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Lookup NU author(s): Professor Stephen BourkeORCiD,
Professor Pamela Shaw,
Emeritus Professor John Gibson
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Background: Most patients with ALS have evidence of respiratory muscle weakness at diagnosis, and death is usually due to respiratory failure. Sleep disruption, possibly due to apneas, hypopneas, orthopnea, or REM-related desaturation, is common. The relative impact of these factors on quality of life has not been established. Method: The authors recruited 23 subjects with probable or definite ALS. Quality of life was assessed using generic and specific instruments, and respiratory muscle strength by measurement of vital capacity, maximum static pressures, and sniff nasal inspiratory pressure. Twenty-two subjects underwent polysomnography. Overall limb and axial muscle strength was estimated using a summated muscle score based on the Medical Research Council clinical scale. Results: On univariate analysis, there were moderate to strong correlations between quality of life and all measurements of respiratory muscle function (R = 0.42-0.82). The correlations with selected polysomnographic indices were weaker and less consistent (R = 0.44-0.59). Multivariate analysis showed that maximum static inspiratory pressure was the strongest independent predictor of quality of life. Conclusion: Quality of life was strongly and independently related to respiratory muscle function. Relations with polysomnographic indices were weaker and were attributable to respiratory muscle weakness. Respiratory muscle weakness is much more important than the frequency of apneas and hypopneas in determining quality of life in ALS.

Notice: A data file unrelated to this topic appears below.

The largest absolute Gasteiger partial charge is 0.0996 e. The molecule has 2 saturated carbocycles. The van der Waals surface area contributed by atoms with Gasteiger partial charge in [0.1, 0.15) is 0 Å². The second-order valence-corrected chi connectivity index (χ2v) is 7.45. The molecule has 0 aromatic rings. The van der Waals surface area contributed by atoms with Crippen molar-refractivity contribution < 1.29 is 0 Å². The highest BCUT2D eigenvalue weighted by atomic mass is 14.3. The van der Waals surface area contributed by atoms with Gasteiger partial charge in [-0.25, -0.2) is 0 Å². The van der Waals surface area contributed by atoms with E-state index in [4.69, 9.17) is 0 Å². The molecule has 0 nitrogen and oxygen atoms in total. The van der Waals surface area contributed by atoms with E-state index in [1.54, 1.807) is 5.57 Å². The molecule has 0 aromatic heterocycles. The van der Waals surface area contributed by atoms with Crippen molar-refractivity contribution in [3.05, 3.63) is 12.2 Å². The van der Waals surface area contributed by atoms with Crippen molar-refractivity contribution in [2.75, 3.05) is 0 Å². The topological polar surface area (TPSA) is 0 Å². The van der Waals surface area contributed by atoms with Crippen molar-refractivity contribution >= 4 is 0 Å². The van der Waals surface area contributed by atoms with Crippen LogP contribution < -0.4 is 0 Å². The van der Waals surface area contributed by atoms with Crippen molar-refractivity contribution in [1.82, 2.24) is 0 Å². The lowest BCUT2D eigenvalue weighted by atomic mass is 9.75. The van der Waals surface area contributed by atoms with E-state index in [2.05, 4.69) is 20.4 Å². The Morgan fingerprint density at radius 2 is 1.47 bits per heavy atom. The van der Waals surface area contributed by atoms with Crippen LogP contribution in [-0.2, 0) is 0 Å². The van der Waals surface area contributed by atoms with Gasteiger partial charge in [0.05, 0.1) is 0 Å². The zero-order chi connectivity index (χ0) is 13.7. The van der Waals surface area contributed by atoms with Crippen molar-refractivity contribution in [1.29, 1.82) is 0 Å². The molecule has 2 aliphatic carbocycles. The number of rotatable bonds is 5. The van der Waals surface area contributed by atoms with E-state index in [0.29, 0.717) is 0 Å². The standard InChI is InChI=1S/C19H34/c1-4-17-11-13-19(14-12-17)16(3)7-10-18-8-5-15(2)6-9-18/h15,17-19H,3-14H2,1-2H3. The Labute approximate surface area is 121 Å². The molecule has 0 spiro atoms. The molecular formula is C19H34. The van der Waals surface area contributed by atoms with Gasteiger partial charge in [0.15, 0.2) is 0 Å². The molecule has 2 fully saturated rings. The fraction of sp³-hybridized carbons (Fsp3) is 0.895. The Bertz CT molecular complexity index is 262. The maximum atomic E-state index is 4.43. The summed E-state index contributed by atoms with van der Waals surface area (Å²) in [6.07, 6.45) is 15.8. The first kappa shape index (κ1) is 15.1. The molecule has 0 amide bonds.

Author(s): Shaw PJ; Bourke SC; Gibson GJ
Publication type: Article
Publication status: Published
ISSN (print): 0028-3878
ISSN (electronic): 1526-632X
Publisher: Lippincott Williams & Wilkins
PubMed id: 11739823